After Losing Rental Income When Tenants Lose Their Jobs, Chicago Man Gets Stuck With Long Wait From State Aid Program

CHICAGO (CBS) — Rental income was part of a Chicago man’s retirement plan, but that ran into a problem when his tenants lost their jobs during the pandemic.

The landlord and his tenants turned to a state rental assistance program for help, but have been waiting for a decision since before Christmas. CBS 2’s Lauren Victory got answers about why the Illinois state process is taking months to complete.

Every day, retired Willie Chatman sits at his computer checking the Illinois Housing Development Authority’s rental income, or IDHA

“I seriously considered, ‘Hey, maybe I should start thinking about working another two or three years to dig myself out of this hole,'” Chatman said, referring to the tenant’s $16,000 hole upstairs and again. $10,000 in unpaid rent by the woman downstairs. “I still have to pay the mortgage and the taxes and the water.”

So Chatman used money in reserves that he would normally have used for repairs to pay the incoming bills. Some tasks, such as painting the walls or replacing an old door, had to be postponed. He also made a patchwork of lifestyle changes.

“For example, bowling – that has to go. No movies – that has to go,” Chatman said.

Hiring help might ease Chatman’s burdens, but when he contacted CBS 2 in June, he was almost out—waiting for a decision on his December application.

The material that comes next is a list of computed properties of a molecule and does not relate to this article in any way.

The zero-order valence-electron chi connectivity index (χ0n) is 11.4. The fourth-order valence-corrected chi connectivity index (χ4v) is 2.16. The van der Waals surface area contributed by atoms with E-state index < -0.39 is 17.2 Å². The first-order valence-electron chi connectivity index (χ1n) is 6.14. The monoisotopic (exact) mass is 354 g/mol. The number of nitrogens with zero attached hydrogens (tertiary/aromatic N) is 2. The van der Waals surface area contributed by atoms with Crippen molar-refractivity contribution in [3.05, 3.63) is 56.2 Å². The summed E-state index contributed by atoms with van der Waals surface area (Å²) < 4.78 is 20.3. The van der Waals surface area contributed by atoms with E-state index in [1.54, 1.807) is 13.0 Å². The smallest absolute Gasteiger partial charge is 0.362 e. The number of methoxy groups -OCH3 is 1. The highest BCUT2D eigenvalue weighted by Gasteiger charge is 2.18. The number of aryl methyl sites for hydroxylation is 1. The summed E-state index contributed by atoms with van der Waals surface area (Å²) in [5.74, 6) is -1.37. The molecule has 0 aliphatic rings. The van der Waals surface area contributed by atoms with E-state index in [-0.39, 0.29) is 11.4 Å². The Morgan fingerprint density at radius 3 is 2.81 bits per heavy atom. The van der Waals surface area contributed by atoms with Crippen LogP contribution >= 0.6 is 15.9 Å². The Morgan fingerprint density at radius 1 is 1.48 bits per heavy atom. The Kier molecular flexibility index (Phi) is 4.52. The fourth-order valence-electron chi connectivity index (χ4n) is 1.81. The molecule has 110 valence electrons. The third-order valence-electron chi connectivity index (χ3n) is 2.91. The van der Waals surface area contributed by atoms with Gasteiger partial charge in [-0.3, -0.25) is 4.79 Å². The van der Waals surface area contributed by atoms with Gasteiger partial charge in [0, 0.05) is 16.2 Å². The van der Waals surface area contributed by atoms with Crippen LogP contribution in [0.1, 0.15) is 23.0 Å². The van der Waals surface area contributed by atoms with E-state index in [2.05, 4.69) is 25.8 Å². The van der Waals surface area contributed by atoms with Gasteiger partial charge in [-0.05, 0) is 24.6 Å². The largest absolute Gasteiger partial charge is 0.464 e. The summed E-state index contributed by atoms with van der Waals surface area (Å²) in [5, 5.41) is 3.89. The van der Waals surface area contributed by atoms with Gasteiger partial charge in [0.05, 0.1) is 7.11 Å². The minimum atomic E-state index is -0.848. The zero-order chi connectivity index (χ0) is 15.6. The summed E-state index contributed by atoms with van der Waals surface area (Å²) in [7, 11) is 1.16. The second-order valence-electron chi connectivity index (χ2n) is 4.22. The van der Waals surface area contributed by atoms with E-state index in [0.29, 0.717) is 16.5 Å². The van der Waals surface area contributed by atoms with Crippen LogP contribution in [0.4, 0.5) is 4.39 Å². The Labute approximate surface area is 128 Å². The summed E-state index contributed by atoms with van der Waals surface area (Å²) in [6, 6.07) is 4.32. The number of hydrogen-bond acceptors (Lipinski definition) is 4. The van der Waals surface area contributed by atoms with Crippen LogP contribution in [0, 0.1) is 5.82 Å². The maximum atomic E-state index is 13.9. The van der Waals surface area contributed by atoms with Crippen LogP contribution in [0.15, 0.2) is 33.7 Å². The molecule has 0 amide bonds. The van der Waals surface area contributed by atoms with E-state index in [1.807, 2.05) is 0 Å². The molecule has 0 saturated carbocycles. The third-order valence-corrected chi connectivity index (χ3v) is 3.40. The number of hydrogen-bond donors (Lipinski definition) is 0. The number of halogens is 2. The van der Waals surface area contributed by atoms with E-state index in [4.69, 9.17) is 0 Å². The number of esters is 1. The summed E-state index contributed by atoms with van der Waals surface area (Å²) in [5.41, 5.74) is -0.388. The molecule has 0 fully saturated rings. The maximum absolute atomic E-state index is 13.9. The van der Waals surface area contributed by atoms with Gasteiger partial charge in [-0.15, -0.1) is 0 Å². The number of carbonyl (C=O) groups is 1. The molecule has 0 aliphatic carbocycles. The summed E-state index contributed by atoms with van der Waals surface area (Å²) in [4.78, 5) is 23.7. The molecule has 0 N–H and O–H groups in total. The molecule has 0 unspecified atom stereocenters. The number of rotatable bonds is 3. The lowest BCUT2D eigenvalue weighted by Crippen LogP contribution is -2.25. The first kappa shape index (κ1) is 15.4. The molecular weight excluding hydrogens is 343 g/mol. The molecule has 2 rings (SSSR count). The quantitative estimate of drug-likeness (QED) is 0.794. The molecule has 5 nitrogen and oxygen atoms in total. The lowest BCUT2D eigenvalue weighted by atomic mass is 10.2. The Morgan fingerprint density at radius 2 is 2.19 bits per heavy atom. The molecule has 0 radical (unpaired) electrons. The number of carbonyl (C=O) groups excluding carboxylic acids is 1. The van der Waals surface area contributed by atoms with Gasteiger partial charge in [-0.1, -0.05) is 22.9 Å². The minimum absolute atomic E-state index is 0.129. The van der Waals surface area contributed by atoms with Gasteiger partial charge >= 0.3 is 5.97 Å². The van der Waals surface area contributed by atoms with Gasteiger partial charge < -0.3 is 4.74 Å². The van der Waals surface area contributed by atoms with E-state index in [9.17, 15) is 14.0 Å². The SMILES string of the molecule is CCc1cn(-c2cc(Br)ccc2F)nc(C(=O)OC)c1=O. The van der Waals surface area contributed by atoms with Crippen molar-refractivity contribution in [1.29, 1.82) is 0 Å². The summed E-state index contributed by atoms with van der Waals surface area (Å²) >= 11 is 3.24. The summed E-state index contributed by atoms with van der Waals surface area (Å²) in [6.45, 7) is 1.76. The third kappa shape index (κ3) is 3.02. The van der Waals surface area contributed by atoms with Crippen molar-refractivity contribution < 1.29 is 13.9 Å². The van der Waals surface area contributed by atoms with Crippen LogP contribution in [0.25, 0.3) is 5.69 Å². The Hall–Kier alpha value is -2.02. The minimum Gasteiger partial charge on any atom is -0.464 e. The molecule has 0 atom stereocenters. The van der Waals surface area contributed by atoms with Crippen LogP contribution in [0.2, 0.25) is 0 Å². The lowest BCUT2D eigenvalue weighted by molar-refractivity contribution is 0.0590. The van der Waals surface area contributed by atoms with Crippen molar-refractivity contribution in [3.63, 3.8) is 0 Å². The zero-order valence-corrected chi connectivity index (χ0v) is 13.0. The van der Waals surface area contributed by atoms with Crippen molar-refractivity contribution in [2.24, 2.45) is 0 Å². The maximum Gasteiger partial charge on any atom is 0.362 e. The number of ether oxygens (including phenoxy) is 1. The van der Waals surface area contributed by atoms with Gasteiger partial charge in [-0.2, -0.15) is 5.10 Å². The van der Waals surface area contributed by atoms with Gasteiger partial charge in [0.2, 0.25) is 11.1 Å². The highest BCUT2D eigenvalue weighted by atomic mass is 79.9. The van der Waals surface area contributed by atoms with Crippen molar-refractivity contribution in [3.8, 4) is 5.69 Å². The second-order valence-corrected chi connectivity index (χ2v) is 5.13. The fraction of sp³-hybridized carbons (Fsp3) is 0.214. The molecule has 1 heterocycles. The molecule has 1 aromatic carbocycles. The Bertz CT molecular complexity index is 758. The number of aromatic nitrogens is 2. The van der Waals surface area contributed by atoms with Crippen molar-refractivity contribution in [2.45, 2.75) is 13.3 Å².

Correspondence from IDHA told him to expect a wait of 90 days or more. He hoped that was an exaggeration.

“Knowing, not knowing. Will it go away? Won’t it go away?” said Chatman, describing what it was like to be in limbo.

He had started the eviction process but filed it before learning and applying for hire help.

“You don’t know which direction to go in because you don’t know where that process will take you,” he said.

So why did it take six whole months to get to this point? CBS 2 has had multiple viewers complain about the lengthy process.

We asked, and IDHA agreed to do an interview to explain.

“I understand the frustration. I don’t want to admit that,” said Rodrigo Carillo, director of IDHA’s Strategic Response Unit.

The SRU team manages all the COVID relief money going out of IDHA for both rent and mortgage relief.

Carillo tells us that 76,000 applications came in for this round of rent help (the first round was distributed to 63,964 tenants in 2021).

The applications had to be sorted first to prioritize lower-income households under federal guidelines. It wasn’t first-come, first-served, he said.

What also took time was checking for any double-dipping in other rental programs.

“We had to contact Cook County. We had to contact other counties that were receiving money and exploiting those funds,” Carrillo said, “so it wasn’t so succinct.”

He added that quality control also caused some delay for about 5 percent of the applications — selected at random.

“We did our best,” Carrillo said.

Chatman’s approval came just days after CBS 2 contacted IDHA about his case. It turned out that he was missing some documentation which he quickly sent.

While it’s unclear why that wasn’t communicated to him earlier, Chatman can breathe a little easier.

“A great weight has been lifted,” he said when he heard of the approval.

To date, the IDHA team has issued more than 24,000 approvals and awarded more than $178 million for this round of rental aid. We were told that they are currently completing tenant applications without their landlords.

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